The spring is then dropped into a bath of oil for quenching. Quenching produces a hardened spring as it rapidly cools the steel to obtain the optimum blend of strength and ductility. Small flurries of flames erupt when the coil is placed in the bath.

Now the spring is removed from its oil bath and placed in an open-ended kiln for tempering at 480 degrees C for 1½ hours. This procedure re-heats the spring to produce a finished hardness that will resist sagging, but be ductile enough to prevent breakage.

The spring is then trolleyed off to be shot-peened. Using a "390" grade bead that is shot from all angles, this step induces a resistance to cracking is due to "favourable residual stress in the outside fibres of the material".

After shot-peening, the spring is scragged. This is a process that involves compressing the spring to a pre-determined height, to produce a permanent set. It increases the coil's elastic limit and induces additional "favourable" stresses in the coil.

The last (and optional) step is the final finishing of the spring. Many companies apply powder coating or enamel finishes to improve their appearance and to resist corrosion. A final coating is advisable to prevent the possibility future spring corrosion or degradation.

Spring Effects

Upgrading springs and/or dampers might give you the desired improvement you were after with no apparent ill effects. However, vehicle manufacturers spend thousands of hours developing the suspension design to combine with various other "hidden" characteristics of a car. For example, body rigidity is factored into their suspension design. Driveshaft angles are another consideration which may cause wear and reliability problems in a car with massively changed ride height. The tyres also supply a measurable amount of bump absorption, with the main contributing factors being their profile and side-wall stiffness. Fitting firmer bushes can give increased ride harshness, while seam welding a vehicle's body can also serve to increase rigidity.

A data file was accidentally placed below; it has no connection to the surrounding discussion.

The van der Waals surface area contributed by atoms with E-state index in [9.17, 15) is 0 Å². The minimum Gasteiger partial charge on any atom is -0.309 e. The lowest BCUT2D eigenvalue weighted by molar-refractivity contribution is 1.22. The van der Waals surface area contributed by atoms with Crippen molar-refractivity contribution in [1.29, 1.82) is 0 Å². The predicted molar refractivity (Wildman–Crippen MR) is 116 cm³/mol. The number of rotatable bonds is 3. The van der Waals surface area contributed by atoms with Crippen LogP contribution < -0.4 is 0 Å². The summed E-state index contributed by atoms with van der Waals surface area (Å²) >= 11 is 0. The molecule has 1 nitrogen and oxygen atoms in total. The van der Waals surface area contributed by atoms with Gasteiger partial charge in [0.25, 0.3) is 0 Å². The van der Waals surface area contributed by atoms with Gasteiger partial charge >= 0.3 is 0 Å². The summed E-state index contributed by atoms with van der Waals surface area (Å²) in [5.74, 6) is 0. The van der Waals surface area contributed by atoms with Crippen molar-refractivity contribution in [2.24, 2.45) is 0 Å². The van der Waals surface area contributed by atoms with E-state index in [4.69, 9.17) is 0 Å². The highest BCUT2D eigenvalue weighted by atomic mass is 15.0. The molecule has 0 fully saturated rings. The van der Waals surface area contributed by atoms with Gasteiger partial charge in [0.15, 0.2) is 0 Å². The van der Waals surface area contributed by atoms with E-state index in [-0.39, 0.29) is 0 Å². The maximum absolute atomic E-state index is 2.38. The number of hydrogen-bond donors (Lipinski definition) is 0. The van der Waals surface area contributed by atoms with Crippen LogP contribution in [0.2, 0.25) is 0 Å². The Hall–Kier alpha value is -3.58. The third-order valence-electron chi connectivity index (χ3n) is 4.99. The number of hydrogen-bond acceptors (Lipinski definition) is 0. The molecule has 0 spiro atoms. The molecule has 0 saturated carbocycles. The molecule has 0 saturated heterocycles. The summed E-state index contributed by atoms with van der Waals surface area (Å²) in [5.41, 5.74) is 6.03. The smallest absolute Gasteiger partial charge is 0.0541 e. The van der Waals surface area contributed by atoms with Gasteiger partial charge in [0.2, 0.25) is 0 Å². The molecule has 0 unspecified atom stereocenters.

So we amateurs (relatively speaking) have no hope of matching the overall development capability of manufacturer design teams. Therefore some problems may be encountered with extremely lowered and/or stiffened springs!

A lower spring (with no other suspension mods) wound with the same pitch will be much more likely to coil bind whenever there is a large amount of bump travel. Conversely, suspension droop is also negatively affected and the chance of the spring actually falling out of its mount increases in proportion to its shortness. The spring needs to have the ability to compress to the suspension's bump stops and to extend safely to the limit of the suspension's droop distance without coil binding or falling out.

All springs also have a natural frequency, measured in Hertz. This is essentially the spring's oscillating tendency once it has been compressed and released. Imagine a car driving along the road and suddenly the front wheel strikes a vertical step of 40mm. In this instant the spring compresses and absorbs this energy, but for the spring to return to its former relatively un-compressed state it must release this energy. The in-built natural frequency of the spring and the mass of the car acting through the spring will determine the period before this energy is released, and at what rate.

This is a very complex area, which for purposes of this article we simply cannot delve into. However, when you buy or design a certain set of springs and fit them to your car, you generally accept the natural frequency of the spring and its body accelerations that come as a result.

Final Fitment

There is a correct method of installing variable rate coil springs to vehicles.

The softest section should be located at the bottom mounting position (assuming the lower end is connected to the axle). By doing this unsprung mass is reduced, which increases the ability of the wheel to follow the contours of the road with a more uniform vertical force. Essentially it is desirable to have lightweight active suspension components to allow for faster suspension movements. During small amplitude bumps where the suspension travel is relatively minor, it is then only compressing the soft section.

As with any change of major suspension components, a full wheel alignment should be carried out afterwards, as castor, toe and camber can all be affected by different height springs. The vehicle should be inspected for clearance between the tyres, suspension and wheel arch. This should be observed through the car's full suspension travel and with full steering lock applied through each extreme.

Our Advice

It is always advisable to have a set of dampers that are closely suited to your new springs, and any good suspension shop should be able to recommend the appropriate set. Lower spec dampers simply cannot prevent the spring from oscillating and therefore they do not offer adequate wheel control.

Because suspension design is such a complex area, it is always advisable to talk to some qualified experts before making changes.

Contact:

Industrial Engineers and Spring Makers Pty Ltd
+61 8 8346 2276